Madam Speaker, I rise today to discuss the state of our economy and Bill C-14, an act to implement certain provisions of the economic statement tabled in Parliament back in November.
Over the past year, many Canadians have faced a complete lack of certainty about their livelihoods as a result of COVID. To use a metaphor I recently heard: When it comes to COVID, we are all in this storm together, but some have yachts, others have life rafts, and some are just trying to keep their heads above water before they drown. While the Liberal cabinet members are on their yachts looking after their good friends who also have yachts, such as WE and the SNC-Lavalin group, many of my constituents are barely keeping their heads above water or are losing their businesses.
While programs such as the Canada emergency response benefit, the Canada emergency wage subsidy, the Canada emergency rent subsidy and other programs have been welcome, and Conservatives have supported them, there are still businesses and people falling through the cracks and drowning, like a young couple in my riding who have a fitness centre. They phoned me here about three weeks ago and were asking if there were any programs available to them. I went through the list, just as I did earlier, and they said that they had applied for them and were able to get about $2,000 from CERB, because with the full closures, partial closures and partial openings, they were not able to get much money. As well, with the rent control, they also only got about $600. During our conversation, they also said that because they cannot be financially viable, they were going to have to close their business. On top of this, now they also owe about $3,600 in debt, because they have to pay out their lease on the building before they can close.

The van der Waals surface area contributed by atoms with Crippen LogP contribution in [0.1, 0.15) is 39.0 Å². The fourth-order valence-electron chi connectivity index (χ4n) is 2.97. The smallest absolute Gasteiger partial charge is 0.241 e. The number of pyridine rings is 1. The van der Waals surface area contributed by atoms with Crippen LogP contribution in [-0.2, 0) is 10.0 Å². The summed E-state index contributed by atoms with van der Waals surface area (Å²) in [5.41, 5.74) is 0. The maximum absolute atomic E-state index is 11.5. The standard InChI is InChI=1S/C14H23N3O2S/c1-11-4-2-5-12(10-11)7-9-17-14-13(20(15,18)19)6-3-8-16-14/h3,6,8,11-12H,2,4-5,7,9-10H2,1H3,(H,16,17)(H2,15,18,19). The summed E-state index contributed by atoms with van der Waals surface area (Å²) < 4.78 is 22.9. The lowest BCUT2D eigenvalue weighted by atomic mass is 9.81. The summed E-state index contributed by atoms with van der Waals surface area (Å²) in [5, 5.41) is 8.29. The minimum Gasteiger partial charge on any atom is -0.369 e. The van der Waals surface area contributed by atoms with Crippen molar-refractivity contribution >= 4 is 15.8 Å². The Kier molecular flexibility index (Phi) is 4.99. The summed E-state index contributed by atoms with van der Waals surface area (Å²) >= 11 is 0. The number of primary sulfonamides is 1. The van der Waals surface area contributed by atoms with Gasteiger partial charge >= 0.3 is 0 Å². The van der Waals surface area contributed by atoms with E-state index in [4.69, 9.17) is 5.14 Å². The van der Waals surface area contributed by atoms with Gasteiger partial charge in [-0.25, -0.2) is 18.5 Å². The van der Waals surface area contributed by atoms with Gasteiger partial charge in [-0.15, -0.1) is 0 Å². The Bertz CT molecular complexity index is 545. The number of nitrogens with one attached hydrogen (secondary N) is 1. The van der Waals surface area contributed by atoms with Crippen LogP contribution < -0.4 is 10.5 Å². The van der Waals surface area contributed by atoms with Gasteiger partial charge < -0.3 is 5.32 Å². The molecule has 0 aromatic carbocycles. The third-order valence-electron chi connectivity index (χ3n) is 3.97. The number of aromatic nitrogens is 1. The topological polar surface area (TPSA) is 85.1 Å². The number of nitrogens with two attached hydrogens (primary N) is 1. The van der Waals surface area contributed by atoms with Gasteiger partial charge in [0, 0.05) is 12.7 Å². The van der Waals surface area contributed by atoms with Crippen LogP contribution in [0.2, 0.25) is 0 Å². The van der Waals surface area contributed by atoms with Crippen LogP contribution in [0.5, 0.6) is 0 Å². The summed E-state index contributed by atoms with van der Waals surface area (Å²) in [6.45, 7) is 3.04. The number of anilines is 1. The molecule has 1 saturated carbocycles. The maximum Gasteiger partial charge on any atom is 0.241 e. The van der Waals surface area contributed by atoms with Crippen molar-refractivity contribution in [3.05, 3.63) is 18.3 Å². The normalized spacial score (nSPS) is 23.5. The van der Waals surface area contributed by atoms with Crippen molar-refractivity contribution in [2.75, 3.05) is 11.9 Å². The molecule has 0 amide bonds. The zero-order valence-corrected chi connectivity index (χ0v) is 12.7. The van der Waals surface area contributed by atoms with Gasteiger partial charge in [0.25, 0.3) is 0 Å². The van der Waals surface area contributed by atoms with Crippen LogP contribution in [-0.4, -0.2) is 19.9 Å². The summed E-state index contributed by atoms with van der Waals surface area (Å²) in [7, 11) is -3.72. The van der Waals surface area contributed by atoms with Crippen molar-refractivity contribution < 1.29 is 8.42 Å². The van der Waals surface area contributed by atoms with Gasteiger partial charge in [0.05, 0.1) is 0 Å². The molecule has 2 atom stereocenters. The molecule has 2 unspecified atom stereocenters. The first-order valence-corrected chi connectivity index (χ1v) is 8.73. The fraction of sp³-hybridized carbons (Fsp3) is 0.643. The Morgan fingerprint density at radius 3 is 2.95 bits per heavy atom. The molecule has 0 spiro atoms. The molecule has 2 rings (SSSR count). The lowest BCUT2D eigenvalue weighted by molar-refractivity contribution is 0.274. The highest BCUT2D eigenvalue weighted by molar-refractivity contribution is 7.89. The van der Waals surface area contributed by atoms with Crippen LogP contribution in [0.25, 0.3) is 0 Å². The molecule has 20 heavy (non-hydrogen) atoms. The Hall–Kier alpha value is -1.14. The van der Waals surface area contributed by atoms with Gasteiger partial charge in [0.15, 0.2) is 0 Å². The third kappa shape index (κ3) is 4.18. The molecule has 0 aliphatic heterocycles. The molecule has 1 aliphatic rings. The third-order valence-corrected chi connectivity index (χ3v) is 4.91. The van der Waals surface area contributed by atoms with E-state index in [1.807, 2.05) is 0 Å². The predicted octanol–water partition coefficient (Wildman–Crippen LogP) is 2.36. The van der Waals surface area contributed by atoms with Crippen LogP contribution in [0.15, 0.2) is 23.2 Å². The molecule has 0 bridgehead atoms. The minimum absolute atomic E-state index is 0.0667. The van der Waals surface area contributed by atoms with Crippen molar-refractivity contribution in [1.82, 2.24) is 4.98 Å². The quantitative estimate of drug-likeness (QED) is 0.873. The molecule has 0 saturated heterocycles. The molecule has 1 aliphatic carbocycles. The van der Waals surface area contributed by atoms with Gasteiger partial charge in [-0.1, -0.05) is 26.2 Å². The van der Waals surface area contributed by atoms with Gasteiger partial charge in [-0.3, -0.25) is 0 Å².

This kinds of things are a big problem for our country. Together, as Canada, we face a lack of certainty in our economic outlook. We see nothing but endless lockdowns and failure after failure when it comes to vaccine procurement. The future looks bleak. Canadians need certainty back in their lives as soon as possible. Canada has the worst unemployment rate in the G7, and the last time I checked, we were 58th in the world in terms of vaccinations per capita.
The other day, my colleague from Carleton pointed out that for years the Prime Minister has been touting how low the unemployment rate is, saying it is the most important indicator, yet now Canada has the highest unemployment rate in the G7, so now it is not the best way of measuring how we are doing. It is funny how that works and that the most important statistics are always the ones that make the Liberals look best.